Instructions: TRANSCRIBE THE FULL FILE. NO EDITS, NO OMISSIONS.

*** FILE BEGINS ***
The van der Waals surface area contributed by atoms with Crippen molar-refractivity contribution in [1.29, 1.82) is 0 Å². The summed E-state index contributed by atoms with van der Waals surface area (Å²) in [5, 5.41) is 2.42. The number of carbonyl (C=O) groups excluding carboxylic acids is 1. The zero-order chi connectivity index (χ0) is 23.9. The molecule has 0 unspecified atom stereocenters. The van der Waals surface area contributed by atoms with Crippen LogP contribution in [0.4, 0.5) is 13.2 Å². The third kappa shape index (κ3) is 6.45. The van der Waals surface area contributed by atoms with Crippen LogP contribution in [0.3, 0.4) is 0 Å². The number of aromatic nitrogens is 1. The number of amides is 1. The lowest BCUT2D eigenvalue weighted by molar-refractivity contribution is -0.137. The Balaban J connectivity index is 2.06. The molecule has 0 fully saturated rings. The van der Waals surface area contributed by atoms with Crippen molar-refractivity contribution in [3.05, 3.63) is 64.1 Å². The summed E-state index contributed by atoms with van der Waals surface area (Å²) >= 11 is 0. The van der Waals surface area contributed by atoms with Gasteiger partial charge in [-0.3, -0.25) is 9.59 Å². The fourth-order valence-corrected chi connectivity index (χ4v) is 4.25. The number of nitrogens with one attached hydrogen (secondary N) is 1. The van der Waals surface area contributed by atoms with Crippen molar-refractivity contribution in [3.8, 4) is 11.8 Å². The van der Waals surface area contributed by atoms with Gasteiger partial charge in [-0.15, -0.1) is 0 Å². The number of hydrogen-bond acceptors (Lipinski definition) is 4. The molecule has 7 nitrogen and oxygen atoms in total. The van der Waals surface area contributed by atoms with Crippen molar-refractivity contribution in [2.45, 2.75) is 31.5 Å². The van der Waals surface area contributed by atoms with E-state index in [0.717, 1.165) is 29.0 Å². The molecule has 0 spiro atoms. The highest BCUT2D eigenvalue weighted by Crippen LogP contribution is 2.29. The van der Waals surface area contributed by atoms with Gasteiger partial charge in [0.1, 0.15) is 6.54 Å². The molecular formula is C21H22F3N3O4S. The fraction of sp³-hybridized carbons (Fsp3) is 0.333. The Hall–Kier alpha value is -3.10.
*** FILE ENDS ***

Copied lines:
The van der Waals surface area contributed by atoms with Crippen molar-refractivity contribution in [1.29, 1.82) is 0 Å². The summed E-state index contributed by atoms with van der Waals surface area (Å²) in [5, 5.41) is 2.42. The number of carbonyl (C=O) groups excluding carboxylic acids is 1. The zero-order chi connectivity index (χ0) is 23.9. The molecule has 0 unspecified atom stereocenters. The van der Waals surface area contributed by atoms with Crippen LogP contribution in [0.4, 0.5) is 13.2 Å². The third kappa shape index (κ3) is 6.45. The van der Waals surface area contributed by atoms with Crippen LogP contribution in [0.3, 0.4) is 0 Å². The number of aromatic nitrogens is 1. The number of amides is 1. The lowest BCUT2D eigenvalue weighted by molar-refractivity contribution is -0.137. The Balaban J connectivity index is 2.06. The molecule has 0 fully saturated rings. The van der Waals surface area contributed by atoms with Crippen molar-refractivity contribution in [3.05, 3.63) is 64.1 Å². The summed E-state index contributed by atoms with van der Waals surface area (Å²) >= 11 is 0. The van der Waals surface area contributed by atoms with Gasteiger partial charge in [-0.3, -0.25) is 9.59 Å². The fourth-order valence-corrected chi connectivity index (χ4v) is 4.25. The number of nitrogens with one attached hydrogen (secondary N) is 1. The van der Waals surface area contributed by atoms with Crippen molar-refractivity contribution in [3.8, 4) is 11.8 Å². The van der Waals surface area contributed by atoms with Gasteiger partial charge in [-0.15, -0.1) is 0 Å². The number of hydrogen-bond acceptors (Lipinski definition) is 4. The molecule has 7 nitrogen and oxygen atoms in total. The van der Waals surface area contributed by atoms with Crippen molar-refractivity contribution in [2.45, 2.75) is 31.5 Å². The van der Waals surface area contributed by atoms with E-state index in [0.717, 1.165) is 29.0 Å². The molecule has 0 spiro atoms. The highest BCUT2D eigenvalue weighted by Crippen LogP contribution is 2.29. The van der Waals surface area contributed by atoms with Gasteiger partial charge in [0.1, 0.15) is 6.54 Å². The molecular formula is C21H22F3N3O4S. The fraction of sp³-hybridized carbons (Fsp3) is 0.333. The Hall–Kier alpha value is -3.10.